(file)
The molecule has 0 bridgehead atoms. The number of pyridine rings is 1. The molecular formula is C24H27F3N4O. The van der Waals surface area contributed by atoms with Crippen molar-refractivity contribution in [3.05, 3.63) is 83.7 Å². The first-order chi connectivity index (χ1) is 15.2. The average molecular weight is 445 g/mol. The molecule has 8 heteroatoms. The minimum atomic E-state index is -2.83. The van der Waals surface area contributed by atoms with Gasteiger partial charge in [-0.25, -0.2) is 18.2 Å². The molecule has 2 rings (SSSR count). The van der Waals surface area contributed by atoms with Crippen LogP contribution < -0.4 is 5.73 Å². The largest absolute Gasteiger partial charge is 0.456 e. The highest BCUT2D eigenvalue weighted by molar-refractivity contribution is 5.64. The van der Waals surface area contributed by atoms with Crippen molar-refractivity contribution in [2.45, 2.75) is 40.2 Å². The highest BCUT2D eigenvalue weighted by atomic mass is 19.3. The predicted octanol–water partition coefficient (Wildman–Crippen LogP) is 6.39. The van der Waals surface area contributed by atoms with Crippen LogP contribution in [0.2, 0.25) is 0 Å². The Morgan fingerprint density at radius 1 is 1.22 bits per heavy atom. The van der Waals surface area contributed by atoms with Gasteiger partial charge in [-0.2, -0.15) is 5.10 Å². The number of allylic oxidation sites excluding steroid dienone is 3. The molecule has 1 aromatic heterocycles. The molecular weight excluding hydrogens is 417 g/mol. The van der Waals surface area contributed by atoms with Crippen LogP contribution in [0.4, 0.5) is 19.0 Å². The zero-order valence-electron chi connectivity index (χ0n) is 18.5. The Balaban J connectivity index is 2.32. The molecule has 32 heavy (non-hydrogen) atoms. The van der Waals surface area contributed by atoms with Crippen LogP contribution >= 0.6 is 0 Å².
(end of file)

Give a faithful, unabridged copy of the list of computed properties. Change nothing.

The molecule has 0 bridgehead atoms. The number of pyridine rings is 1. The molecular formula is C24H27F3N4O. The van der Waals surface area contributed by atoms with Crippen molar-refractivity contribution in [3.05, 3.63) is 83.7 Å². The first-order chi connectivity index (χ1) is 15.2. The average molecular weight is 445 g/mol. The molecule has 8 heteroatoms. The minimum atomic E-state index is -2.83. The van der Waals surface area contributed by atoms with Gasteiger partial charge in [-0.25, -0.2) is 18.2 Å². The molecule has 2 rings (SSSR count). The van der Waals surface area contributed by atoms with Crippen LogP contribution < -0.4 is 5.73 Å². The largest absolute Gasteiger partial charge is 0.456 e. The highest BCUT2D eigenvalue weighted by molar-refractivity contribution is 5.64. The van der Waals surface area contributed by atoms with Crippen molar-refractivity contribution in [2.45, 2.75) is 40.2 Å². The highest BCUT2D eigenvalue weighted by atomic mass is 19.3. The predicted octanol–water partition coefficient (Wildman–Crippen LogP) is 6.39. The van der Waals surface area contributed by atoms with Crippen LogP contribution in [0.2, 0.25) is 0 Å². The Morgan fingerprint density at radius 1 is 1.22 bits per heavy atom. The van der Waals surface area contributed by atoms with Gasteiger partial charge in [-0.2, -0.15) is 5.10 Å². The number of allylic oxidation sites excluding steroid dienone is 3. The molecule has 1 aromatic heterocycles. The molecular weight excluding hydrogens is 417 g/mol. The van der Waals surface area contributed by atoms with Crippen LogP contribution in [0.4, 0.5) is 19.0 Å². The zero-order valence-electron chi connectivity index (χ0n) is 18.5. The Balaban J connectivity index is 2.32. The molecule has 32 heavy (non-hydrogen) atoms. The van der Waals surface area contributed by atoms with Crippen LogP contribution >= 0.6 is 0 Å².